Waiting for Ripken to break HR record

Seat: Tyler Rathvon let Cal's bouncing double bounce right off him

his dad, on the other hand, was disappointed at not seeing No. 400.

July 30, 1999|By Chris Kaltenbach | Chris Kaltenbach,SUN STAFF

John Rathvon and his 8-year-old son, Tyler, were there the night Cal's streak became a record-breaker. He's got tubs full of Cal memorabilia in his Lancaster, Pa., basement (his wife, obviously missing the point, once asked, "How much Cal stuff can you have?"), framed pictures of Cal on the wall and 18 years of memories of watching his favorite Oriole slug his way steadily toward the 400 home-run milestone.

You have to ask where he was yesterday afternoon?

"I was watching the game last night on HTS, and I was hoping he wouldn't hit it out," Rathvon was saying as Ripken stepped to the plate in the third inning yesterday to take his first try for the day at hitting No. 400. "I mean, we've been here for all his other things, I wanted to be here for this one."

John and Tyler were here -- Section 96, Row N, Seat 14, the much-fabled bleacher seat that The Sun has been chronicling all season long. Unfortunately, Cal's home-run bat wasn't -- at least, not officially. Both John and Tyler, as well as some 43,000 other fans, believe in their hearts that Cal's third-inning blast to left cleared the fence, bouncing off a fan and rebounding onto the field. Third-base umpire Joe Brinkman disagreed, ruling the ball bounced off the wall, limiting Cal to a double. Fans in and around the Rathvons were too far away to disagree conclusively, but that didn't stop them from being disappointed.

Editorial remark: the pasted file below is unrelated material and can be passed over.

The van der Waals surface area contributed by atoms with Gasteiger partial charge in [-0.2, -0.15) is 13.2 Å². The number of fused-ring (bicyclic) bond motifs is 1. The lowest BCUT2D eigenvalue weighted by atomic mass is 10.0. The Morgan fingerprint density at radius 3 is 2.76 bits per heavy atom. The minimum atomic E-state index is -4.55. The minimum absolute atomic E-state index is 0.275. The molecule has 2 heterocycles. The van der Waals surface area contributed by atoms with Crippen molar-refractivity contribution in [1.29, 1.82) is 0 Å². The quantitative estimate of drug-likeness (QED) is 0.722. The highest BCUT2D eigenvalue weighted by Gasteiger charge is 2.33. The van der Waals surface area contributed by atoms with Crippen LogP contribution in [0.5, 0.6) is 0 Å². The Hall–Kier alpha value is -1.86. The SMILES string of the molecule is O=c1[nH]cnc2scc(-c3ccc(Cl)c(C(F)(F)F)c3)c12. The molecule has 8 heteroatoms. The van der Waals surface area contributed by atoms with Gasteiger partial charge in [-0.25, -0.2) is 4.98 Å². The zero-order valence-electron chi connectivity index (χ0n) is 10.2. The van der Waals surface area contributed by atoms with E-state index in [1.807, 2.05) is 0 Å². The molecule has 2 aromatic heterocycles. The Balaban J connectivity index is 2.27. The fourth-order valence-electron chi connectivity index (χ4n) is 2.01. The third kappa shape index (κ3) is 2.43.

Oh, well, such is life with the '99 Orioles.

Tyler, the one actually in seat 14, wasn't going to let that bother him. Sure, the Orioles ended up losing, 3-1, able to scratch out only two hits off a guy coming in with a career record of 131-176. Sure, it looks likely Cal will break the 400-homer barrier on the road. And sure, those red-faced blowhards sitting two rows behind Tyler barely shut up the whole game, sarcastically bellowing "We Love You, Albert!" at the tops of their lungs.

(If Albert Belle had made obscene gestures at these guys, no court in the land would have convicted him.)

But Tyler had himself a fine time, even if his left arm was in a cast (he fell off a wagon two weeks ago). He bopped along to the beat of "We Will Rock You," shouted out the lyrics of "Y.M.C.A." and clapped as well as his broken bones would allow.

Even when it was all over, Tyler insisted it was "OK. I had fun."

His dad, however, was another matter.

"I tell you, that first one Cal hit," John Rathvon said with a wistful smile, "I thought it was out."

Pub Date: 7/30/99

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